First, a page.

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Coding the i3

‘Work in progress

Coding the i3

Warning: The software is written by BMW for BMW techs – follow the instructions/directions exactly or you risk putting your transportation at risk. Pay attention, make good backups, and make sure you fully understand what you are doing to avoid having to tow your car to the dealership and have it fully reset.

Supplies

  • a BMW i3
  • a Windows PC with XP or Windows 7 preferred (or an Apple computer running Windows as a virtual machine). Laptops are easiest, but be sure to plug in to avoid power loss during a coding session
  • an ethernet to OBD II cable

This is what will connect your car’s OBD port to the cat 5 ethernet port on your computer.
Make your own: http://www.datsc.com/blog/2013/11/08/bmw-enet-coding-cable/
You can get one from Ebay or Amazon

  • Software

The links are always changing, these were valid as of Oct 1, 2014
E-SYS 3.24.3 Software – this is the main program where you manipulate the codes (current on October 11, 2014)
PSdZData 53.5 – this is the data needed to power the E-SYS program (current on October 11, 2014)
The E-Sys software comes packed as an executable and it will self-extract when run it and install itself on your Windows machine.
The PSdZData is a database of all BMW F-series vehicles and their respective settings for the latest version of the software. It’s a big file and it comes zipped up as a .RAR file. There are loads of .RAR extraction tools out there if you don’t have one on your computer. Google is your friend.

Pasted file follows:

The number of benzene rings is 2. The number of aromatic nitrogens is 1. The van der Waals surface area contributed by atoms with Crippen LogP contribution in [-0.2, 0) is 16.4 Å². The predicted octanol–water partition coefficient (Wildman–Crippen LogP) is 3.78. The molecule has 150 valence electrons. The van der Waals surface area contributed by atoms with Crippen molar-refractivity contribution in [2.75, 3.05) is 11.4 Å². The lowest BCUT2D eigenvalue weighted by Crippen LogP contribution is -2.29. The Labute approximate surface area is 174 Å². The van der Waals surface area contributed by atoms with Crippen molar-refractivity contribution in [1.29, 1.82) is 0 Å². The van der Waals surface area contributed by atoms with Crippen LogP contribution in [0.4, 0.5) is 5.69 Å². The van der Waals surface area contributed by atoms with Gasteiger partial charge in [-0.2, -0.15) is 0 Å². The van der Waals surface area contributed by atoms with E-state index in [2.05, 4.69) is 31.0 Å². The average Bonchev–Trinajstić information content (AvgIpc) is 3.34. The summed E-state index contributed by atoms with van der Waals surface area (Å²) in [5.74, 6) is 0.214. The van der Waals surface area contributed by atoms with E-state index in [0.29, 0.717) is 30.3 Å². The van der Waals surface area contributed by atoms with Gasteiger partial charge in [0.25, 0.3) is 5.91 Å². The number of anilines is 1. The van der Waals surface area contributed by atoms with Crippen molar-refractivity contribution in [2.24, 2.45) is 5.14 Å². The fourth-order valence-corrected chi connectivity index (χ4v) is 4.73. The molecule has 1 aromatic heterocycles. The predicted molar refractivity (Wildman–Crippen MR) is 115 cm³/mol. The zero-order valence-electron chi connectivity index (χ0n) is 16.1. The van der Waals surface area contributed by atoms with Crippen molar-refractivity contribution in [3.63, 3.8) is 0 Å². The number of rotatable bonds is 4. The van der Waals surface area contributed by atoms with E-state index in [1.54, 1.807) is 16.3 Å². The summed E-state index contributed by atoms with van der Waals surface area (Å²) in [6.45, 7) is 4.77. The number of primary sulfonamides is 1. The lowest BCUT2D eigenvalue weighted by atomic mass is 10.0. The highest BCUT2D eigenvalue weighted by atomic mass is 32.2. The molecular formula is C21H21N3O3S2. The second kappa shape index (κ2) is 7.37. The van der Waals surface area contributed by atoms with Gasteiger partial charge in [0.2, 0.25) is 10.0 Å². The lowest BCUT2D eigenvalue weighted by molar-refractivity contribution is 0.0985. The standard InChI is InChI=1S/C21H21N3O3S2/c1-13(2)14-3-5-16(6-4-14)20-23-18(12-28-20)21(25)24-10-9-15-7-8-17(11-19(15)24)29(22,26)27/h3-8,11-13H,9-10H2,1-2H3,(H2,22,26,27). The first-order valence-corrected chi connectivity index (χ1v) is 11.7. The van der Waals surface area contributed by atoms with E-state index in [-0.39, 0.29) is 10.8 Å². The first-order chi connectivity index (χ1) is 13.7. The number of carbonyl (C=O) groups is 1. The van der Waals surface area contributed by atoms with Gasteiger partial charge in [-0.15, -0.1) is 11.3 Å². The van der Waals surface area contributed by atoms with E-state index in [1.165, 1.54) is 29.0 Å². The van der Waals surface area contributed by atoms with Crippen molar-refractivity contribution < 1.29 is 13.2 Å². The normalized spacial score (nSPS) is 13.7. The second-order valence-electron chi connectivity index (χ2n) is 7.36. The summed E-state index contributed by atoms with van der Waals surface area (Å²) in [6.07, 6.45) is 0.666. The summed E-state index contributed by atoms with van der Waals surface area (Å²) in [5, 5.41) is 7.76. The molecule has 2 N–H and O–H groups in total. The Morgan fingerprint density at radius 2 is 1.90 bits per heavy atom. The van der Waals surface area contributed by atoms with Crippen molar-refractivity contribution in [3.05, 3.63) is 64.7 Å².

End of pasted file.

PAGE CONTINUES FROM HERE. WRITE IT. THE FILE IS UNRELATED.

When you extract the database from the .RAR file, make sure the target is C:\data or the E-SYS software will not be able to locate the database.
You need the database PSdZDATA v.53.5_PSdZData_Lite for general coding. For flashing the ECU the “full” version of the database is required, and it is several times larger than the “Lite” version. The full version is discussed briefly in the appendix, but it isn’t required for what most people will want to accomplish and is beyond the scope of this tutorial. In addition, the “lite” version is smaller to download and install on your computer.

  • A Software Token

You’ll need a security token which will cost about $50 in order to use the software. The E-SYS token is obtained from Token Master by sending an email to fxxtokenmaster@gmail.com
The token is on a subscription basis and sells for $45 for a 1-year subscription.